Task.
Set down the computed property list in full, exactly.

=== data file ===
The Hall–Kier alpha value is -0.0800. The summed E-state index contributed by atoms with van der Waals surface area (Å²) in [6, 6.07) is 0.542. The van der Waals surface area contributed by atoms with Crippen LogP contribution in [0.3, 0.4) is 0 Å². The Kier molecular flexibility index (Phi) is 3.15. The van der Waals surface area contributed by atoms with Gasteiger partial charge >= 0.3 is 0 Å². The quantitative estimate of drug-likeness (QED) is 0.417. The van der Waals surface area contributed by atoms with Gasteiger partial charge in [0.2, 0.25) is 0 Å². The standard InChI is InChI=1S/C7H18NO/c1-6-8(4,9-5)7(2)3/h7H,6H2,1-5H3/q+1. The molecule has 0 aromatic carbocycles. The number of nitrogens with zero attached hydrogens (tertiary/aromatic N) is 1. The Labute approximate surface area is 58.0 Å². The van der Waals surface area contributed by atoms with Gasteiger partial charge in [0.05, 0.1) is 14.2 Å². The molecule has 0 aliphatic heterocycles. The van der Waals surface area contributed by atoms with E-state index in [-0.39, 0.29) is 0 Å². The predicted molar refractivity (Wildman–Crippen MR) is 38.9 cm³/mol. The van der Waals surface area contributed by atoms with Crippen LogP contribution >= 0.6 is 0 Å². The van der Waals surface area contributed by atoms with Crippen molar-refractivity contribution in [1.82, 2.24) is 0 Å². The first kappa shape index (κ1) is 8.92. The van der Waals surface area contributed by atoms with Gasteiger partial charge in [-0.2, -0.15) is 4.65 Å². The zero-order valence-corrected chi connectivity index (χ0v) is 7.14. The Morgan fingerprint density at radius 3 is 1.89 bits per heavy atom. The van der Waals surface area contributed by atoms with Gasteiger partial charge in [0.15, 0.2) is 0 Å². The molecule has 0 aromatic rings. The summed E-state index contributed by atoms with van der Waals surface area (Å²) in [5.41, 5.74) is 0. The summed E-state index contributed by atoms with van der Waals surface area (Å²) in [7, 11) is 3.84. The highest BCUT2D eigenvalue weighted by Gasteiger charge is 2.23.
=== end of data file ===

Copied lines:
The Hall–Kier alpha value is -0.0800. The summed E-state index contributed by atoms with van der Waals surface area (Å²) in [6, 6.07) is 0.542. The van der Waals surface area contributed by atoms with Crippen LogP contribution in [0.3, 0.4) is 0 Å². The Kier molecular flexibility index (Phi) is 3.15. The van der Waals surface area contributed by atoms with Gasteiger partial charge >= 0.3 is 0 Å². The quantitative estimate of drug-likeness (QED) is 0.417. The van der Waals surface area contributed by atoms with Gasteiger partial charge in [0.2, 0.25) is 0 Å². The standard InChI is InChI=1S/C7H18NO/c1-6-8(4,9-5)7(2)3/h7H,6H2,1-5H3/q+1. The molecule has 0 aromatic carbocycles. The number of nitrogens with zero attached hydrogens (tertiary/aromatic N) is 1. The Labute approximate surface area is 58.0 Å². The van der Waals surface area contributed by atoms with Gasteiger partial charge in [0.05, 0.1) is 14.2 Å². The molecule has 0 aliphatic heterocycles. The van der Waals surface area contributed by atoms with E-state index in [-0.39, 0.29) is 0 Å². The predicted molar refractivity (Wildman–Crippen MR) is 38.9 cm³/mol. The van der Waals surface area contributed by atoms with Crippen LogP contribution >= 0.6 is 0 Å². The van der Waals surface area contributed by atoms with Crippen molar-refractivity contribution in [1.82, 2.24) is 0 Å². The first kappa shape index (κ1) is 8.92. The van der Waals surface area contributed by atoms with Gasteiger partial charge in [-0.2, -0.15) is 4.65 Å². The zero-order valence-corrected chi connectivity index (χ0v) is 7.14. The Morgan fingerprint density at radius 3 is 1.89 bits per heavy atom. The van der Waals surface area contributed by atoms with Gasteiger partial charge in [0.15, 0.2) is 0 Å². The molecule has 0 aromatic rings. The summed E-state index contributed by atoms with van der Waals surface area (Å²) in [5.41, 5.74) is 0. The summed E-state index contributed by atoms with van der Waals surface area (Å²) in [7, 11) is 3.84. The highest BCUT2D eigenvalue weighted by Gasteiger charge is 2.23.